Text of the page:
Instagram has seen tremendous growth over the past few years. As a result, more businesses are flocking to the visual-driven app in hopes of reaching its younger demographic. Most businesses have done well with learning the basics of Instagram, but they’ve only scratched the surface.
If you’ve been limiting your brand to only posting a picture with quickly written captions, it’s time to take it up a notch. Start using these 10 Instagram hacks to be a more effective social media marketer.
You get one clickable link in your Instagram account, but you can change it as much as you’d like. Instead of using your home page URL and never touching it again, use the link in your bio to promote your latest content or special promotions. Create a post (or a series of posts) on Instagram with a call to action to click the link in your bio for more information.
This Instagram hack makes it easier to measure social media traffic to specific pages from the platform. Just make sure you use UTM parameters or a link shortener like Bitly to track your traffic.
Another great way to use the link in your bio is to gather email subscribers. You can split test different landing pages and offers to see which gives you the best results.
Have you ever scrolled through your Instagram feed and noticed a post with an extremely long caption, without any line breaks? Chances are you kept scrolling without giving it a second look.
Huge blocks of text on Instagram can be difficult to read and skim. Luckily, there’s a hack that lets you turn that ugly text block into organized paragraphs. For Android users, you can just use the return button on the keyboard to create line breaks. Unfortunately, iOS users don’t have that option, but here’s how to do it.
You can’t add line breaks within the Instagram app on your iPhone, so you’ll need to use a separate app to write your caption. Most notepad apps will work. Then write your Instagram caption exactly how you want it to appear on the app, including the line breaks between paragraphs. Copy the text and paste it into your Instagram post. The end result is a caption that’s a lot easier on the eyes and has a better chance of being read.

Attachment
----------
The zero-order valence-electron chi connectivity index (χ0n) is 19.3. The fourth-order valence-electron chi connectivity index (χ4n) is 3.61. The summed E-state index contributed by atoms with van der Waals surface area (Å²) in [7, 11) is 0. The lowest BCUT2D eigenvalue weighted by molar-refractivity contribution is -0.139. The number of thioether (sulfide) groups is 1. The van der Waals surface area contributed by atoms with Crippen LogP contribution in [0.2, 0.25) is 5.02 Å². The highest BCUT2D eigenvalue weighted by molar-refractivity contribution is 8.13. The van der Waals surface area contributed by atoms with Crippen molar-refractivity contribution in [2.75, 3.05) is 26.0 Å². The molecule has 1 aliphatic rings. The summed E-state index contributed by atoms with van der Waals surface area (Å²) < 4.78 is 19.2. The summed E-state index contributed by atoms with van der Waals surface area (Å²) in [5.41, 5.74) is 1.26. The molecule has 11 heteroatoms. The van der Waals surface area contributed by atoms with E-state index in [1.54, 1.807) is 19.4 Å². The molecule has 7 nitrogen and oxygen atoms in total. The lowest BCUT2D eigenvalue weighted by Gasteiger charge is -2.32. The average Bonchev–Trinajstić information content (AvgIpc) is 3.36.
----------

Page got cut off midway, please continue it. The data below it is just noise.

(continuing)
Here’s a video from Shortstack that walks you through the process.
You can do the same thing with your bio.
Using hashtags is a great way to make it easy for people to find your content on Instagram. Unlike other social networks like Twitter, Facebook or Pinterest, you can’t search for keywords in Instagram. Instead, you search by hashtags.
So if you want your marketing-related post to show up when people are searching, you would include the hashtag #marketing in your post.
In addition to niche specific hashtags, there are some universal ones that will give your posts more visibility. Here are some popular hashtags that can be used by any brand on a continuous basis.
#instagood: Use this hashtag when you post a picture that you’re particularly proud of. The hashtag was started by the account @instagood to highlight some of the top photos on Instagram.
#tbt: This is an acronym for Throwback Thursday. You can use it when you’re posting pictures from the past. For example, you could post a photo from when you first started your company or an event you attended years ago. Obviously, this hashtag is reserved for Thursdays.
#photooftheday and #picoftheday: When you’re posting multiple pictures each day, you can use either of these hashtags to highlight your top photo for the day.
You can get creative and use this hashtag to spotlight the top posts from fans that tag you in photos.
#selfie: It should go without saying, but if you’re posting a selfie, it doesn’t hurt to add this hashtag.